The Light Soy lamp, being a playful take on the otherwise pretty depressing topic of pollution, is important because it is a real-world example of the forward progress that industries have made in the area of sustainable production. It encourages us to take the positives from the negatives and steer the conversation towards solutions that can be implemented immediately by anyone and everyone. It is also a reminder that businesses can (and hopefully will) trend towards sustainability if it is something people value. It also impresses upon us the role that we can play as individuals and the value of not being a passive consumer. The current outlook on plastic isn’t great, but who said the future of plastic has to be depressing as well. In fact, it’s worthwhile to remember that plastic is not the enemy at all, plastic is a fantastic material and when used properly is incredible for so many applications. But our relationship with plastic is what needs to change; we need to respect it, value it, and find ways to dispose or recycle in ways that actually result in it coming back into the world as new products. These aren’t things that as individuals we can change immediately, but it is something that we can be conscious of in every interaction we have. The value of something is how much we’re willing to pay for it, and the hidden fees on our addiction to throwing away plastic have been costing us a lot more than we’ve been calculating in our RRP.


The challenges are obvious, but when talking to Angus about the history of Light Soy and the direction of recycled materials, there was an optimistic picture being painted. 75% of the plastic used to create the lamp is ocean-bound and collected in Southeast Asia. It's processed and arrives at the factory in essentially the same format as its virgin-plastic counterpart would. It's difficult to see the difference between these post-recycled materials and virgin stock because, in reality, there isn't any.

We've well and truly moved into a world where recycled and recyclable materials are becoming the norm. The financial cost has disappeared, and consumers either don't mind or actively prefer it. Companies like Heliograf are pushing towards the next frontier, which is not just being able to find a new use for these otherwise wasted materials, but changing the mindset to buying and disposing of waste in the first place.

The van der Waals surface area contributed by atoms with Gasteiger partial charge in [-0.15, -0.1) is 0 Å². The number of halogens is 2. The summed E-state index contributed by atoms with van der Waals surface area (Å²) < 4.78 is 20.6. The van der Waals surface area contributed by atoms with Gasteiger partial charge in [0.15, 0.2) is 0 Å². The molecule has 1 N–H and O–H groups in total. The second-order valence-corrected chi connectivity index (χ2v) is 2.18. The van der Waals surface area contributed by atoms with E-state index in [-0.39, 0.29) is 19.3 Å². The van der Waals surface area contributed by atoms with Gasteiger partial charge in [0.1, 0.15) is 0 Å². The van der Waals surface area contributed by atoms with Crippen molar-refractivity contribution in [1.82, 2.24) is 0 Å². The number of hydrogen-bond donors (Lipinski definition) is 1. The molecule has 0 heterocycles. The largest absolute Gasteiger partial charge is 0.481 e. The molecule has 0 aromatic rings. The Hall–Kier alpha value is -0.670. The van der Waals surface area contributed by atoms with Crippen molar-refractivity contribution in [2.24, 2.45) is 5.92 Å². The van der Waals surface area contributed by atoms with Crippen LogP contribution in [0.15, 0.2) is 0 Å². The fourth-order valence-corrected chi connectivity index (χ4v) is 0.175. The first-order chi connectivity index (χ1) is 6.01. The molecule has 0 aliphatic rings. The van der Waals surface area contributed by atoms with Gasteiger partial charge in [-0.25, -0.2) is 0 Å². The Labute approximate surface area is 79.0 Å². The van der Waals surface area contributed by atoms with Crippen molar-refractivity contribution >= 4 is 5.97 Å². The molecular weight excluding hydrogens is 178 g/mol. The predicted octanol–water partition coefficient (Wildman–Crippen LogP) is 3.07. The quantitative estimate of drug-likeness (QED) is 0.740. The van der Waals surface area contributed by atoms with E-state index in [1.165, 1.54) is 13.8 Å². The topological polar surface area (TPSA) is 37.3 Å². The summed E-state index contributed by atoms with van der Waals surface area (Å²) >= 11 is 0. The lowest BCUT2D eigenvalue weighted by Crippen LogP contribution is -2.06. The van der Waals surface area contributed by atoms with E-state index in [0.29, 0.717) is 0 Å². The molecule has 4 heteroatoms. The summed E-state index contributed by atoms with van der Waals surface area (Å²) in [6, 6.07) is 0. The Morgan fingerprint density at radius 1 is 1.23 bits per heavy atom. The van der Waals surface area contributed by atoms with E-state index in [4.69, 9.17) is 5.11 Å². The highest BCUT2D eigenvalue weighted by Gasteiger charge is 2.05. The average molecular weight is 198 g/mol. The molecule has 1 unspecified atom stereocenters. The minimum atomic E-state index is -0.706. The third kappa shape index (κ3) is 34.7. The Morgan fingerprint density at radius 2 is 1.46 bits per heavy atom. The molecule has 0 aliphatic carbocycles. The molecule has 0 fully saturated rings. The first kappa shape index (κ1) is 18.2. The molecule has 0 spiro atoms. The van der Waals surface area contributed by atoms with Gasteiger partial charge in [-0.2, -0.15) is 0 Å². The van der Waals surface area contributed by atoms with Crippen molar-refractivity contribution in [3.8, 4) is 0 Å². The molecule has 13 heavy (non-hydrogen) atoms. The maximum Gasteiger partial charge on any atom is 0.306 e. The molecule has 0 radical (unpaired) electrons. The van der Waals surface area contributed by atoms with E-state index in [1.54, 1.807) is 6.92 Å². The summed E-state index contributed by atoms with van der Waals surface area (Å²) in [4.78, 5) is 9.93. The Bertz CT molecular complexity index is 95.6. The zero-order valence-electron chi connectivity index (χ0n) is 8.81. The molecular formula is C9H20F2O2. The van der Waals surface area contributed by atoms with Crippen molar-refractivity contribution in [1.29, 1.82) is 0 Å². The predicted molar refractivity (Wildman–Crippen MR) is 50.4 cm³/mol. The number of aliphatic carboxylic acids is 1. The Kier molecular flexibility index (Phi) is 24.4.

They’re made the same way that they make the little ones, blow-molded, or the same way you might make a coca-cola bottle or a milk bottle. The plastic is collected in Malaysia, and sorted. Processed until it’s in a state that’s very similar to the way that virgin plastic is basically distributed. Then you get a pellet and the pellet goes into a blow-molding machine that makes a little puck that gets heated and air blown through it until it fills out the form of the mold, which is a big metal negative of the soy fish shape. 

“It’s basically a drink bottle from an industrial design perspective, it’s just a fish shaped water bottle” Angus joked.

We're celebrating a story like Heliograf and Light Soy because, like the lamp itself, it's not just about being happy they exist and enjoying the product; it's about foregrounding what these issues are and trying to have a discussion about how and why we might need to change going forward.

“The funny thing about plastic is it is basically a recyclable product when it’s virgin. It’s a byproduct of oil and gas production and that is why it’s cheap because the fossil fuel industry is selling it as waste, basically. And it’s awesome. Like it’s a really really great material for the things that should be made out of it, and that’s things that are designed to last, that need to be durable, that need to be light, that need to be safe or sanitary or what have you. It’s a really really silly thing to be wrapping food and carrying unnecessarily and so on.

I've been lucky to work on a number of interesting documentary projects, and one of them involved a team of experts discussing the power of mindfulness in treating people with chronic pain. It demonstrated the ability that we have to affect our reality purely through the way that we think about the world and how we're experiencing it. Consider for a moment consciously placing every piece of rubbish that you create throughout the day and into the bin and understanding the place that it will end up, and the longevity of that waste. Knowing full well that it will not only outlast the lifespan of what it contained, but it will outlast you, your future generation, and potentially the facility that buries it as well. How profound that humanity has the ability to create a material so resilient that it borders on what we would consider immortality, yet we can create it so inexpensively that it somehow becomes worthless to us, so we throw it somewhere we don't have to look at anymore.

Big questions coming from the mouth of such a small plastic fish.

Larger companies can make the change to these closed loop systems, they just need to be convinced that it’s worth doing. You can’t detect a difference between virgin plastic products and recycled plastic, because there isn’t one. The way that plastic can be collected and reprocessed now means that for anyone looking to create any kind of plastic object there is no functional difference between the way you would go into manufacturing, because the recycled plastic stock material arrives in exactly the same format as it’s virgin counterpart would.
The little soy fish was invented in Japan, and is basically only recognised by people in Australia, NZ, Taiwan, Singapore, Hong Kong, Germany, Netherlands, and the UK. So they’re working on another lamp, but something with a more global recognition so communicate the message they are looking to share.

Again a massive thanks to Angus for helping us out and listening to me chatting away, and in case anyone came here wanting a product review: the lamp is genuinely super great. Go out and order one here.

WORDS:  Tom Gilligan
PHOTOS:  Jungle House Creative

Let's celebrate good stories.

Stories from an ever-growing list of inspiring young engineers, designers, restaurateurs, architects, artists, start-ups, local heroes, activists, and innovators.


Chapter One


We're pulling into focus all the bright bulbs who are making an impact with what they do, showing how it's done, and probably looking good while doing it.